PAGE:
Bipartisan Accord: Bombings Are ‘Terrorism,’ No Matter Who’s to Blame
None of Tuesday’s climactic events in Congress will be happening as scheduled. Instead, the pace of Capitol Hill has been slowed considerably by enhanced security, and lawmakers are spending some of their extra time speculating — without many facts to go on — whether the Boston Marathon bombing was an act of domestic or international terror.
The central provisions of the bipartisan Senate immigration package were released overnight. But a triumphant news conference with 16 business and labor leaders was put on hold in deference to the bombings, and the first hearing on the bill was put off until Friday. The Senate vote on expanding background checks for gun purchasers has also been postponed, in part because sponsors concluded it would be unseemly to have that roll call a day after the bombings, but mainly because they have not found the 60 votes they need to win.
The casualty count now stands at three dead and 176 injured by the two bombs that detonated near the finish line, a dozen seconds apart, the first multi-victim bombing on American soil since 9/11. Massachusetts Gov. Deval Patrick said Tuedsay morning that no unexploded bombs were found in a search of downtown, much of which remains cordoned off.
President Barack Obama ordered flags on federal buildings lowered to half-staff and was briefed by his counterterrorism adviser Lisa Monaco, FBI Director Robert Mueller, Attorney General Eric H. Holder Jr. and Homeland Security Secretary Janet Napolitano.
“The FBI is investigating it as an act of terror,” Obama said in a brief appearance before reporters after that session, because that word applies when innocent civilians are targeted with bombs. But he said the government doesn’t know whether the attack was the work of a “malevolent individual” or a foreign or domestic organization.
Once the alleged perpetrators are identified and a motive becomes apparent, Washington’s rhetorical attention will be turned to those developments for several more days. So if there’s a break in the case soon, any advancing of the president’s top domestic policy initiatives will be delayed to next week or maybe beyond.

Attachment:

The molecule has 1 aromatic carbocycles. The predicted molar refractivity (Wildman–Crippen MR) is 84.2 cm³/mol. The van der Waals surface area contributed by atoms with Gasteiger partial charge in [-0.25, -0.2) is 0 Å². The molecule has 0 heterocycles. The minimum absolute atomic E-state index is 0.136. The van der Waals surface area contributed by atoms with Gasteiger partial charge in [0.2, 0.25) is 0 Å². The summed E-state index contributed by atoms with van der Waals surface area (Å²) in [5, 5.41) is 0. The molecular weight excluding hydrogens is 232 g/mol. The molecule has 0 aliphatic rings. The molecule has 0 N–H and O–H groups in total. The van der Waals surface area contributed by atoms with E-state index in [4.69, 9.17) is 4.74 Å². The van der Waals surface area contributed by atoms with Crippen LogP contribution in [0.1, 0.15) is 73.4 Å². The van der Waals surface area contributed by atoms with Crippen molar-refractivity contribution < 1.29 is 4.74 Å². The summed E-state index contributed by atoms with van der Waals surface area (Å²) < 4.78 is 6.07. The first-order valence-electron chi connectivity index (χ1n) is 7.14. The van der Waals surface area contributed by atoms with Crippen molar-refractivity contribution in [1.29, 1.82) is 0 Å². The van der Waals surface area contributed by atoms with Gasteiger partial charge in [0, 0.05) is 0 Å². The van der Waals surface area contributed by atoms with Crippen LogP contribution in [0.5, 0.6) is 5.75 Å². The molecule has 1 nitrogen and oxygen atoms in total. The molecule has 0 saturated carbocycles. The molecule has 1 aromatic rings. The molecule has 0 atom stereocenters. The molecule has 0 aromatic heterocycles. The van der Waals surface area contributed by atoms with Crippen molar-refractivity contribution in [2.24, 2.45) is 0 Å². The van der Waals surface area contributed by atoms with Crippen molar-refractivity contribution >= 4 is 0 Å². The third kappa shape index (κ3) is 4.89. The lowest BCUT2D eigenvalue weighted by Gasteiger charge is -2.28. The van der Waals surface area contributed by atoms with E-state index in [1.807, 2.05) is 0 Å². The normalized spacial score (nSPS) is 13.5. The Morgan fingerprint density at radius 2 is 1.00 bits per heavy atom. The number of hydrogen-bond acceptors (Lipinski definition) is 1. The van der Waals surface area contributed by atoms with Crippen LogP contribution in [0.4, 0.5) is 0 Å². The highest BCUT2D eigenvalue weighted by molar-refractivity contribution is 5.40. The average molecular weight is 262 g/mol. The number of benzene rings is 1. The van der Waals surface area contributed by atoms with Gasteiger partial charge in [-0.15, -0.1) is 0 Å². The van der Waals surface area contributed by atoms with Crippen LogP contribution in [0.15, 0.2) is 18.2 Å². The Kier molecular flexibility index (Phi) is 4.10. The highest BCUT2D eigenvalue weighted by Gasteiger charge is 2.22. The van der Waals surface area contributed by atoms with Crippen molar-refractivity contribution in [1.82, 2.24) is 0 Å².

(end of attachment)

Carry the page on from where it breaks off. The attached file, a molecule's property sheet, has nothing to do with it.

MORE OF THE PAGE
The Capitol Police intensified security checks at entrances, including deploying extra bomb-sniffing dogs to greet visitors, but said they were acting out of abundance of caution and not because of any specific threat.
Obama’s first comments on Monday evening about the deadly attack were notable in part because he did not then use the words “terror” or “terrorism,” even though by then the FBI was running the federal investigation through its Joint Terrorism Task Force.
But several senior members of Congress didn’t hesitate to use the word, because they said it should be applied to this sort of attack whether it was planned by American citizens or was the work of foreigners.
Senate Intelligence Chairwoman Dianne Feinstein, D-Calif., said the briefings from the White House left no doubt that the incident was terrorism, though the nature of the perpetrators was not known.
“It was coordinated, there were multiple explosions, you had someone who was able to penetrate security,” said Peter T. King, R-N.Y, a senior member of the House Homeland Security Committee.
“Amateurs don’t do that, so this was well-planned and coordinated. It’s a terrorist attack, it’s a question of who did it,” said King, who volunteered on MSNBC that no mention of the marathon was made in either of two briefings he received on potential threats last week. “We have to consider if it was Islamic jihad; it could also be white supremacists, anti-government people — all of that is being looked at right now.”
House Homeland Security Chairman Michael McCaul, R-Texas, said the attack had “all the hallmarks of a terrorist attack,” and said he was especially worried about the nature of the shrapnel apparently in the devices. “If ball bearings were used and it is an IED device, that’s very traditional, classic, what we’ve seen overseas in Afghanistan and Iraq, and the threat that we’ve been very concerned about entering into the United States, and something that’s very easy to pull off,” he said.